Friday, February 11, 2011

The New Inquisition

Inquisition by Francisco Goya

In the academic community, among professors of Literature, Philosophy, History, and Culture (also known as the Liberal Arts), there is great concern about the governmental budget crisis of 2011.  Public universities are scrambling to find funds, state governments are broke, and college students look forward to bad times.

Business departments at universities are frequently asked for consultations.  Colleges are businesses now, needing a "branding" and a business plan.  

While there are no direct insults or attacks on the Liberal Arts - the attacks are coming by way of budget cuts.  Language departments are closing at different universities... as very serious thing in our day of globalization where learning additional languages beside English is a must.

The University of Houston is also in the middle of this turmoil.  A "Budget Committee" has been established, but no  representative from the Liberal Arts was named....  

Its the Inquisition again, without physical torture ---  elimination by red-lining, layoffs, cuts in student financial aid, and department closures.  Knowledge of our world is no longer as important.  Its all about money folks.

p.s.  as you may note, the campus a number of new buildings... the budget crisis has not affected their construction, nor the athletic department.

below is an essay written by my colleague Robert Zaretsky:

Panel shaping UH future excludes liberal arts input


Feb. 10, 2011, 9:11PM

In 1950, the conservative British philosopher Michael Oakeshott published an essay titled "The Idea of A University." According to Oakeshott, the university "is not a machine for achieving a particular purpose or producing a particular result; it is a matter of human activity." By that activity, he understood a collective and sustained intellectual effort — a conversation, really, grounded in a common curriculum - that would leave a lasting mark on the participant. Oakeshott's ideal university may not equip a student "to earn a living, but he will have learned something to help him lead a more significant life."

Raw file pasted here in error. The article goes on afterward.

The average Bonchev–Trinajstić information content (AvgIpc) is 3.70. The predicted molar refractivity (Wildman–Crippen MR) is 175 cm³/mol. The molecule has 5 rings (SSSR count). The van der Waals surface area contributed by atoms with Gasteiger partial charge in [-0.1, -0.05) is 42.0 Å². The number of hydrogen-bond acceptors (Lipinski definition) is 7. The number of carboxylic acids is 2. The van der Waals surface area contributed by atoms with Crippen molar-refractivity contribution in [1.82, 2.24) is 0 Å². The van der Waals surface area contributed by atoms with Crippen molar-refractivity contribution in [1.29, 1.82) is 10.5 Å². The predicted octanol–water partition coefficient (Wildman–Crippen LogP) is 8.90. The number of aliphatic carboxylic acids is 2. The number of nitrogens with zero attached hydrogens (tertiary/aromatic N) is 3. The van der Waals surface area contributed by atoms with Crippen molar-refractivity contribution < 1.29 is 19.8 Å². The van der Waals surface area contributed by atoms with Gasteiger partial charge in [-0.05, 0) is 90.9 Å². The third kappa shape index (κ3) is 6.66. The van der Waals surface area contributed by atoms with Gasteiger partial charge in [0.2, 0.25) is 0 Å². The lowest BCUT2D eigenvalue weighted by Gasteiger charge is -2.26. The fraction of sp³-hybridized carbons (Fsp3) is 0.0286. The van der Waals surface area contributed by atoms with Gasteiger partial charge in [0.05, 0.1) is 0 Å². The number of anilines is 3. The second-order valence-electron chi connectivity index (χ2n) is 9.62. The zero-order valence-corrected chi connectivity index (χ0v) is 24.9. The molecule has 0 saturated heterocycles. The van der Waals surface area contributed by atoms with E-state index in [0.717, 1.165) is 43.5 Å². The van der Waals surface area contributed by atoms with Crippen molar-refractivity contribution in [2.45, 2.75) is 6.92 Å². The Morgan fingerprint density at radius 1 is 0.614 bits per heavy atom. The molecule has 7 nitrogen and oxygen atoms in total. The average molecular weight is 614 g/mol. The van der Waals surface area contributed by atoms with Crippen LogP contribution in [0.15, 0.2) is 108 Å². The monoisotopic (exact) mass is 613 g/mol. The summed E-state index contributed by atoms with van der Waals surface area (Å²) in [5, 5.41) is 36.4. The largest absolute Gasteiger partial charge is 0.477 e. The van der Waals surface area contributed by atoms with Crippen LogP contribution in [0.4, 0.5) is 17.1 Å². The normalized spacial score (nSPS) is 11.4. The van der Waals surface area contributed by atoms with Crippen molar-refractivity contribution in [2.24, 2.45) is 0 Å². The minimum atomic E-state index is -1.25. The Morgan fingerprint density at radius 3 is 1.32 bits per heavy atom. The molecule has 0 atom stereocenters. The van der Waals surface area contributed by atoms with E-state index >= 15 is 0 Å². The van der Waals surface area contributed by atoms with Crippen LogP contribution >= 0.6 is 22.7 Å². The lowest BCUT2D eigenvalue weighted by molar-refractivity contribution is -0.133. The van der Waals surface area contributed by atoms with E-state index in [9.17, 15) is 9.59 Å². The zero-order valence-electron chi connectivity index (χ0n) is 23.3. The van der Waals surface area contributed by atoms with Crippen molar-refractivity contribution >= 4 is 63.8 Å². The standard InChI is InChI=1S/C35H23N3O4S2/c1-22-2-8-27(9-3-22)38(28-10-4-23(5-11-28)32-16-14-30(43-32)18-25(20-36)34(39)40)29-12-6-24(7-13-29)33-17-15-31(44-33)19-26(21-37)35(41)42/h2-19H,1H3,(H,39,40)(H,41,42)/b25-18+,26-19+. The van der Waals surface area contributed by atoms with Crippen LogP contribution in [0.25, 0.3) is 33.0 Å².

Never has a separation of 60 years felt more like 600.

Earlier this week, Provost John Antel announced the University of Houston faced massive cuts in state funding - somewhere between 16 percent and 20 percent - requiring "significant cost savings" on our part. To reach this goal, he will review all university programs, as well as mount a search for "new business models" - a phrase he used twice - to meet the challenges we now confront.

Toward this end, the provost named an advisory committee whose report, presumably, will extend to our "new business model." The committee has 11 members, two hailing from the Bauer College of Business, two from the College of Optometry and the rest from other professional schools. The humanities did not make the cut, despite the fact that two committee members - David Francis from Psychology and Mark Clarke from Health and Human Performance - have offices in the College of Liberal Arts and Social Sciences (CLASS). Both men are excellent scholars, but their research has little to do with the humanities, while CLASS - the product of a long series of misbegotten administrative decisions - has as much internal coherence as the former Yugoslavia.